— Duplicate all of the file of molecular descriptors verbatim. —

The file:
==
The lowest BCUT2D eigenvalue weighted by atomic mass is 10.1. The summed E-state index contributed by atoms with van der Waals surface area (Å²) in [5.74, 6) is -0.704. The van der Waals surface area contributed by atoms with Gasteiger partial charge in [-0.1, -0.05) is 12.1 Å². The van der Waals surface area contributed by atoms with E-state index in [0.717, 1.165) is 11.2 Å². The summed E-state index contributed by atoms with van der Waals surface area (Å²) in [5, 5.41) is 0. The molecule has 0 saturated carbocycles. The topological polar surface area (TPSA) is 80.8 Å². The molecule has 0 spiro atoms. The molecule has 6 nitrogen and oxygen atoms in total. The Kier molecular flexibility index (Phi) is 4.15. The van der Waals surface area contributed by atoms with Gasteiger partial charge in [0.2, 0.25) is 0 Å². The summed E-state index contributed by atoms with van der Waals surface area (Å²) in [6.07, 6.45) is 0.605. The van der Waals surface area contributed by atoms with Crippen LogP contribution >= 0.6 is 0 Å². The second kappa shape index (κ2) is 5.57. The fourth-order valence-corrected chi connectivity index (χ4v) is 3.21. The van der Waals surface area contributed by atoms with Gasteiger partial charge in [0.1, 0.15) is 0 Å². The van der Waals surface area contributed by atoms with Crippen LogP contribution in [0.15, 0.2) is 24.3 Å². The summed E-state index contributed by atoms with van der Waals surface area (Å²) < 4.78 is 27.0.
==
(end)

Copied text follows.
The lowest BCUT2D eigenvalue weighted by atomic mass is 10.1. The summed E-state index contributed by atoms with van der Waals surface area (Å²) in [5.74, 6) is -0.704. The van der Waals surface area contributed by atoms with Gasteiger partial charge in [-0.1, -0.05) is 12.1 Å². The van der Waals surface area contributed by atoms with E-state index in [0.717, 1.165) is 11.2 Å². The summed E-state index contributed by atoms with van der Waals surface area (Å²) in [5, 5.41) is 0. The molecule has 0 saturated carbocycles. The topological polar surface area (TPSA) is 80.8 Å². The molecule has 0 spiro atoms. The molecule has 6 nitrogen and oxygen atoms in total. The Kier molecular flexibility index (Phi) is 4.15. The van der Waals surface area contributed by atoms with Gasteiger partial charge in [0.2, 0.25) is 0 Å². The summed E-state index contributed by atoms with van der Waals surface area (Å²) in [6.07, 6.45) is 0.605. The van der Waals surface area contributed by atoms with Crippen LogP contribution >= 0.6 is 0 Å². The second kappa shape index (κ2) is 5.57. The fourth-order valence-corrected chi connectivity index (χ4v) is 3.21. The van der Waals surface area contributed by atoms with Gasteiger partial charge in [0.1, 0.15) is 0 Å². The van der Waals surface area contributed by atoms with Crippen LogP contribution in [0.15, 0.2) is 24.3 Å². The summed E-state index contributed by atoms with van der Waals surface area (Å²) < 4.78 is 27.0.